As Australia’s national security has featured prominently ahead of Saturday’s federal election, most notably with the focus on China’s intentions in the Pacific, cattle industry leaders are on even higher alert for a very real and dangerous threat lurking off our northern coastline, which some argue may be impossible to stop.
While the national poll, war in Europe and China’s Pacific push have consumed attention, south east Asia has been fighting two major cattle disease outbreaks – lumpy skin and foot and mouth disease – since March.
Foot and mouth disease was detected near the city of Surabaya in Indonesia in late April, a concerning location given its close proximity to Bali, a favourite Australian holiday hot-spot where travellers are returning in large numbers after pandemic border closures.
The find came one month after Indonesian authorities detected lumpy skin disease in cattle across 31 villages on the island of Sumatra.
The viral disease is carried by biting insects like mosquitoes and causes skin lesions, fever, loss of appetite, decreased milk production, and can lead to death in cattle and buffalo.
FMD exhibits high fever, excessive mucus from the mouth, sores in the oral cavity and tongue, appetite loss, limpness and injuries to the feet resulting in hoof loss.
Without an ironclad biosecurity shield, Australia could be the next stop, with Queensland the most likely gateway for the two incursions.
Both diseases would have a devastating impact on the nation’s livestock industries, with the damages bill running to the billions.
Senior cattle vet Alan Guilfoyle is even more concerned about the possibility of a breach since the Palaszczuk Government bowed to industry lobbying to allow non-vets to pregnancy-test cows.
Speaking on behalf of Australian Cattle Veterinarians, a group attached to the Australian Veterinary Association, Guilfoyle said the procedure was responsible for providing consistent work for vets in remote and rural Queensland.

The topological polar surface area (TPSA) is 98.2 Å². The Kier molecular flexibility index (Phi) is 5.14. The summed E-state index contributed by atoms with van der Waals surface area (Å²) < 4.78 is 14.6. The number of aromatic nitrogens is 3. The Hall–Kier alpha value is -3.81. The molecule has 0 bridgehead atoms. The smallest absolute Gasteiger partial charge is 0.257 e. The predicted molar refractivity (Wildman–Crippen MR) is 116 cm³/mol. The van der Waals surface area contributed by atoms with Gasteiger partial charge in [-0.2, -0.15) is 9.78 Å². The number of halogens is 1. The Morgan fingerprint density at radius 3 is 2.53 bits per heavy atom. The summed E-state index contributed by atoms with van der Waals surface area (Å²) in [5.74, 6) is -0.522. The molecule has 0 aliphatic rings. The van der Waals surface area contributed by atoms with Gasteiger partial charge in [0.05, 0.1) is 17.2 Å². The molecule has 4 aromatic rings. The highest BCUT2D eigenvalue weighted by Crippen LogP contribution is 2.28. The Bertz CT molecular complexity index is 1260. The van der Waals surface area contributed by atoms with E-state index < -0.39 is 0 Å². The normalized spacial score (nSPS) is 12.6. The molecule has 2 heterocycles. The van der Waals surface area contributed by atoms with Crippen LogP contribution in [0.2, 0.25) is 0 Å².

He said 20,000 pregnancy-tested cows was enough to maintain one full time equivalent employee in a rural clinic.
With cattle pregnancy-testing opened to the general workforce, Guilfoyle said many rural and remote veterinary services would no longer be in a position to recruit and retain as many frontline staff, leaving remote cattle station managers bereft of the other clinical services that qualified vets provide.
“When you have a vet on your property as opposed to a lay operator, you have the benefit of a more holistic herd management service,” he said.
“And there’s never been a more important time to have more vets on the ground not less, especially as I believe we’ll have lumpy skin in this country within the next two monsoonal seasons.
“If you don’t have qualified vets moving through those remote regions of northern Australia on a regular basis then we are going to have some very serious surveillance gaps.”
AgForce CEO Mike Guerin said his organisation had called for the change and welcomed the State Government’s decision because it meant more qualified people would be on hand to pregnancy test cows, particularly in remote locations when cattle were being prepared for the live export trade.
“You can’t have pregnant females going on boats and it wasn’t always easy to have vets on hand when and where they were needed,” he said.
“This is a win for good commercial sense and animal welfare.”
A spokesman for Agriculture Minister Mark Furner said the shift to allow pregnancy testing of cattle by accredited people was an election commitment and part of proposed amendments to the Animal Care and Protection Act 2001 and the Vet Surgeons Regulations 2016.
He said the government would work closely with industry to ensure the accreditation process was fit for purpose.
“Details of how the accreditation scheme will operate and accreditation requirements will be worked through with further consultation during the committee process,” he said.
“It’s expected that an external party will be engaged to operate the program.”
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